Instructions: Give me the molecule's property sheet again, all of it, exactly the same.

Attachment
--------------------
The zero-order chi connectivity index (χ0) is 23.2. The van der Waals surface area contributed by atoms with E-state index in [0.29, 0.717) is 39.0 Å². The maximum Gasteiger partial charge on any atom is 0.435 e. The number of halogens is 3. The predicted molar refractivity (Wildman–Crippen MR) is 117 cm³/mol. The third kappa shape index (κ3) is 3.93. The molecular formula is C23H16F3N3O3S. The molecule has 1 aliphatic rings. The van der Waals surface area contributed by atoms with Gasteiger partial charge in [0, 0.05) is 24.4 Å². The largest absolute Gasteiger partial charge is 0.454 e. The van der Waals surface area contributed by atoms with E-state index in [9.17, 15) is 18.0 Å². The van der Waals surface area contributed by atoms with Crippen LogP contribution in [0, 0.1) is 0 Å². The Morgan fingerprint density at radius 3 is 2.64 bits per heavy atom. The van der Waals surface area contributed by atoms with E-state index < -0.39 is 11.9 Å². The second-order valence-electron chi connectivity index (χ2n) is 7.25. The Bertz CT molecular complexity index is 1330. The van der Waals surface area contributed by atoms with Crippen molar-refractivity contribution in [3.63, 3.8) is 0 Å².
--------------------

The zero-order chi connectivity index (χ0) is 23.2. The van der Waals surface area contributed by atoms with E-state index in [0.29, 0.717) is 39.0 Å². The maximum Gasteiger partial charge on any atom is 0.435 e. The number of halogens is 3. The predicted molar refractivity (Wildman–Crippen MR) is 117 cm³/mol. The third kappa shape index (κ3) is 3.93. The molecular formula is C23H16F3N3O3S. The molecule has 1 aliphatic rings. The van der Waals surface area contributed by atoms with Gasteiger partial charge in [0, 0.05) is 24.4 Å². The largest absolute Gasteiger partial charge is 0.454 e. The van der Waals surface area contributed by atoms with E-state index in [9.17, 15) is 18.0 Å². The van der Waals surface area contributed by atoms with Crippen LogP contribution in [0, 0.1) is 0 Å². The Morgan fingerprint density at radius 3 is 2.64 bits per heavy atom. The van der Waals surface area contributed by atoms with E-state index < -0.39 is 11.9 Å². The second-order valence-electron chi connectivity index (χ2n) is 7.25. The Bertz CT molecular complexity index is 1330. The van der Waals surface area contributed by atoms with Crippen molar-refractivity contribution in [3.63, 3.8) is 0 Å².